The Number 350, Not 360; Microsoft’s New Number Won’t Win the Console War

Inferior Specs.

DRM Controversy.

Fake Applause;

Champion of the Console Wars?

There are two things that determine the fate of any product. These things are image and effectiveness. If a product is great, but it has a bad reputation, it will have very low demand. If a product has a great reputation, but does carry out it’s function well, consumers will not seek to waste funds on it. The effect of this principle gets stronger as the price of said product rises. Home video game consoles are not cheap, thus the importance of the reputation and the effectiveness of each device is high. Almost like gum on a shoe, Microsoft seeped to step on new controversies on it’s road to the Xbox One launch. Sony, however, stepped on something else. They were stepping on the stairs leading to the throne belonging to the victor of the Console Wars. As the butt of Sony rapidly descends into the figurative chair of the coveted position, what has Microsoft done to combat this massacre? Is it effective?

Last generation’s global sales of the Xbox 360 came incredibly close to that of the PlayStation 3, trailing behind by around 600,000 units. This is a complete and utter embarrassment. Why do I say this? Hollywood. You may of heard of this place as it’s only the heart of the arts and entertainment of the most powerful country in the world. Guess what? The American video game market is larger than that. Larger than rest the red, white, and freakin blue’s entertainment powerhouse. Despite this, the Xbox 360 couldn’t outsell the competitor. The 360 bid win the “Console War” of last generation was a failure. With the next generation on it’s way, Microsoft worked on it’s attempt go at things. As if instructed to say the first thing that came into their heads, Microsoft had come up with the number to it’s new strategy; One. With a higher pricetag and inferior specs, this initial strategy didn’t work without widespread critical feedback. Where did One go wrong?

One is for mistake after another.

Sony filed a patent for a technology that would block used games. This was the start to a news cycle that revolved around the idea that the PlayStation 4 would not allow used games. Microsoft announced their DRM and “always online” policy for the Xbox One. Basically what Microsoft said to the public was ‘We are going to charge you a lot of money, for a device that restricts more things than our competitor, and you won’t be able to play games previously owned by someone else. Oh and you will always have to be connected to the internet.’ Wait I forgot one more thing, I apologize. ‘You can connect your CABLE BOX to it!’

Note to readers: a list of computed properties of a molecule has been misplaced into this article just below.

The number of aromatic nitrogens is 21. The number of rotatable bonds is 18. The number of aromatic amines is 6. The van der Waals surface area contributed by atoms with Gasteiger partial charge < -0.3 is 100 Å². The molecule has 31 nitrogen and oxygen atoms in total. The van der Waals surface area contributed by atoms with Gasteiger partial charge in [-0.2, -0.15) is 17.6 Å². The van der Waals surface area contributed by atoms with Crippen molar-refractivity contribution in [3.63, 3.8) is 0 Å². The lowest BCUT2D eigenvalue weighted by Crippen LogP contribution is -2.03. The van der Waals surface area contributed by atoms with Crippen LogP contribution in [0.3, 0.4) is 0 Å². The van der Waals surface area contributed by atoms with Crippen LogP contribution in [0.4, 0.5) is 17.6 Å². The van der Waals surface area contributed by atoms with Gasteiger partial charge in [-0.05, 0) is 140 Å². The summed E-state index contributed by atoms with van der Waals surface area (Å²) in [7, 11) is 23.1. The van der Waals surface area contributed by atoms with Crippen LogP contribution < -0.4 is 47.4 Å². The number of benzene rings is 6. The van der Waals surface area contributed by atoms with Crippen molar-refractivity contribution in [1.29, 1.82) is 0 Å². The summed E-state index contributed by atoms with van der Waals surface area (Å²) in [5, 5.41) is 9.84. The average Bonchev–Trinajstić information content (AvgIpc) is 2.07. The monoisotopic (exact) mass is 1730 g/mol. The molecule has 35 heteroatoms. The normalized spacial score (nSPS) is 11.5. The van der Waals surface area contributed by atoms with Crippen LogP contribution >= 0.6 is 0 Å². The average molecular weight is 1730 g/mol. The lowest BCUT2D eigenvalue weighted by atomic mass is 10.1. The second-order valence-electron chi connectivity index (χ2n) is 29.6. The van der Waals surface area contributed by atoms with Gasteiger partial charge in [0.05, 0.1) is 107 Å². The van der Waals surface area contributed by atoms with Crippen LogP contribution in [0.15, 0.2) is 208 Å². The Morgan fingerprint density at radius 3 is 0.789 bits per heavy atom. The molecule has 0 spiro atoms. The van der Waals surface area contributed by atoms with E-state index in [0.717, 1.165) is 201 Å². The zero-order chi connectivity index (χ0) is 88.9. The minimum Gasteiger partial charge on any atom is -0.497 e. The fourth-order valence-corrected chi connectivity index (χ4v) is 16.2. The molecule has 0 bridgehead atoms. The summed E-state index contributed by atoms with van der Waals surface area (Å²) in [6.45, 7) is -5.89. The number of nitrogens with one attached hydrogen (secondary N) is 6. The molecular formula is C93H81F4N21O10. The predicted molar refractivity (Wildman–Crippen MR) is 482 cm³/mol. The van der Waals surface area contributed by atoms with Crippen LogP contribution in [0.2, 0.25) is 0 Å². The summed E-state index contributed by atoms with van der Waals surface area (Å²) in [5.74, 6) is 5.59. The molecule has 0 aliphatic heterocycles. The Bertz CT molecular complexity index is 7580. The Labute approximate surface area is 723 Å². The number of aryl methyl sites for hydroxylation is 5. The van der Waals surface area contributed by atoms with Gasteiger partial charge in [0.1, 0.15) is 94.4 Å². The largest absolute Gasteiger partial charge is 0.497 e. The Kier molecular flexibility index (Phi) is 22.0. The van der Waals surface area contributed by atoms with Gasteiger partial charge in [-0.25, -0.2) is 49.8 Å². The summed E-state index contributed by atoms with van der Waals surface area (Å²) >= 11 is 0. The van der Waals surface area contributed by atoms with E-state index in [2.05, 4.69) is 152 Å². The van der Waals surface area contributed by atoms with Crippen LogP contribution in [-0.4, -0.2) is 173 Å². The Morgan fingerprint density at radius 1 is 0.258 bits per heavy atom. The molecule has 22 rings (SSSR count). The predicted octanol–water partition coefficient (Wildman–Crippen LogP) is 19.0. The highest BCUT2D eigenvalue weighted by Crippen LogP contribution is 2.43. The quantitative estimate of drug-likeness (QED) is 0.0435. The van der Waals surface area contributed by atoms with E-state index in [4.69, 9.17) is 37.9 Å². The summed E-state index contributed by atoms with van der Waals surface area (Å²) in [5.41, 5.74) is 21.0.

‘Sports! Sports! Sports!’
‘TV! TV! TV! TV!’

‘Oh we almost forgot video games.’

Following this Sony announced they would have no internet restrictions and that the PlayStation 4 would play used games. Microsoft stuck to their very, very unpopular guns. Sony broadcast a $400 price tag and a pretty nice list of technical specifications. Want to know Microsoft’s follow up?

They stripped it down to a higher pricetag of half a grand and inferior technology. Microsoft revealed a combination of a $100 higher pricetag at $500, and the following:

  • You can not play games that were previously played on another console
  • You must always be connected to the internet
  • You may not disconnect the Kinect
  • It is possible you may have to pay more money if a certain amount of people are watching a movie
  • It is possible that you cannot block the Kinect sensor so that it cannot pick up an image.

Here we are now. February 2015, and now the Xbox One is $50 less than the PlayStation 4. What is Microsoft’s latest change in approach?

Microsoft’s new strategy: 350

Ignoring the overwhelming negative pre-release, and post-release, does $50 cut it? Is $50 worth noteworthy inferior graphics? Is $50 worth needing Xbox Live to do anything but play a single player game? The answer for people will very quickly be no. A common attitude among many people in these days is ‘If I’m going to spend this kind of money it needs to count’. $50 more for better performance and free online is worth it, and consumers know it. In fact you may save more money spending more to buy the PlayStation 4. Sparing themselves the burden of a yearly $50 Xbox Live gold membership fee to play online and stream media takes away from the new 350 strategy.

Microsoft is definitely trying hard, launching a directive to reimage in Japan, reaching out to the community for feedback, and yes lowering the price of their console. Sorry to say this is something they have to do in order to remain a respectable contender for Console War victor. Unfortunately going from always online, sports, tv, vague mentions of video games,  fake applause, and $350 will not cut it. Microsoft’s new strategy just isn’t enough.

Do you agree? Disagree? Don’t Know? Let us know! Follow Dual Pixels on Facebook and Twitter, tweet me directly, or leave a comment and let us know what you think.

The opinions expressed in this piece do not reflect how Dual Pixels feels about t as a whole. They reflect the opinions of the author

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Alexander Maier

Alexander Maier

My name is Alexander and I am a News Editor, Opinion Writer, and Nintendo/Sony Analyst here at Dual Pixels. When I write news articles, I write the news and nothing more. When I write opinion pieces, I share my opinion and try to make you, the reader, think. I have an Xbox 360, PS3, Wii U, PlayStation 4, Xbox One, Nintendo 3DS, PC, and PlayStation Vita. My favourite genres are RTS, RPG, and Adventure.